The Only Good Injun

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Author: Peter Michelson
Editors: Sharon R. Gunton and Daniel G. Stine
Date: 1983
Publisher: Gale
Document Type: Critical essay
Length: 2,011 words

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Leslie Fiedler is one of those literary personalities who has the effect of polarizing his readers. Already his new study of American Western mythology [The Return of the Vanishing American] has agitated the spleen of Kenneth Rexroth, who resents a New York Jew's tampering with the Western myth. Whether such romantic antagonism is just (Fiedler lived for many years in Missoula, Montana) isn't important, but it does present the kind of difficulty such a study as this must face. There are many Wests lurking in America's imagination. The imaginative or literary tourist's West is certainly not the Montana resident's. And Fiedler, having been both, knows this....

There is a crucial cultural difference between the romantic and the mythological Wests. The romantic one is historical and its self-image originates in the pragmatic circumstances of the “wild” life with and beyond which it has grown. That image—vaguely conceived as being more free, pure, democratic, hospitable, and natural than that of “Easterners”—is now vestigial because most Westerners are simply Easterners living in the West. There is no longer a “Western” reality because there is no longer a peculiarly Western way of life, only a feeling about one. The mythological West isn't historical; essentially it isn't even American. The cowboy or cavalry Western derives from chivalric romance; the trappings are American, but the substance is European. One of the trappings—the Indian—had, however, both an American and European character. To the American he was a guerrilla, to the European (e.g. Rousseau) a noble symbol of Nature. The fusion of those views created a mythology that simultaneously celebrated our triumph over Nature and manifested our guilt at having thereby profaned it, a mythology therefore representing the very warp and woof of American moral consciousness. Fiedler's book is an attempt to define and analyze this mythic consciousness as it appears in our literature and as it has analogues and origins in the European mind.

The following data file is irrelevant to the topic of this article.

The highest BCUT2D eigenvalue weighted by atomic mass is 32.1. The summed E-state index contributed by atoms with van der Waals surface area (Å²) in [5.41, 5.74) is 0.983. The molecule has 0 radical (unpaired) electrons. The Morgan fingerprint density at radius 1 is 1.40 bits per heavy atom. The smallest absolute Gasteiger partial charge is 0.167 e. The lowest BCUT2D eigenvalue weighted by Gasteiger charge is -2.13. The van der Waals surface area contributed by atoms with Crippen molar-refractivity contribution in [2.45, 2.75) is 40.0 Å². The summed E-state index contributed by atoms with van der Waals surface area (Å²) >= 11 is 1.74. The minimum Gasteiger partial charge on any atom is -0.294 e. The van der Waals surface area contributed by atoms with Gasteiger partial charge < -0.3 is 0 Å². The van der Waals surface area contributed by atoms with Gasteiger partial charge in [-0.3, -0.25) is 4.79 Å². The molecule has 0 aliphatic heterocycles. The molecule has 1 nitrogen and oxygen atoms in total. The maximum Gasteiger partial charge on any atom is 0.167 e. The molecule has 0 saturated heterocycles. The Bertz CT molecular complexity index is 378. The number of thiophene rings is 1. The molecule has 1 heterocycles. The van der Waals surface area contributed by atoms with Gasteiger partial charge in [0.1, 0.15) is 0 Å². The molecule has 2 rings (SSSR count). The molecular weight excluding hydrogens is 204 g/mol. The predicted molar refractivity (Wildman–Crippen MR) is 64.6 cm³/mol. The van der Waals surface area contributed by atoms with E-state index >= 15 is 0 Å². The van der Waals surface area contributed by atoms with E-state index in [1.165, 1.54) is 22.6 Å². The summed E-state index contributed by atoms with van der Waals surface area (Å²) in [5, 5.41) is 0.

Characteristically, Fiedler's persuasiveness comes more from a quality of mind than an accumulation of evidence. This book completes a trilogy exploring the “myths which give a special character to art and life in America.” In the first study, Love and Death in the American Novel, he warned that he had attempted “a literary rather than scientific work ... a very personal book, in which I attempt to say with my own voice out of my own face ... what I have found to be some major meanings of our literature and our culture.” Not only is this also true of the present work, but it is a recognition without which its reader cannot proceed....

The very phrase on which his title and thesis turns—i.e. the Vanishing American—comes from a white man's (Edward Curtis) celebrated 19th-century photograph of six Navaho plodding on horseback into a gloomy indistinct canyon. The picture is called “The Vanishing Race,” a title more telling than its later variant, “The Vanishing American,” because it more clearly implies genocidal guilt. The later phrasing is too witty, ironic, and...

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Gale Document Number: GALE|H1420002792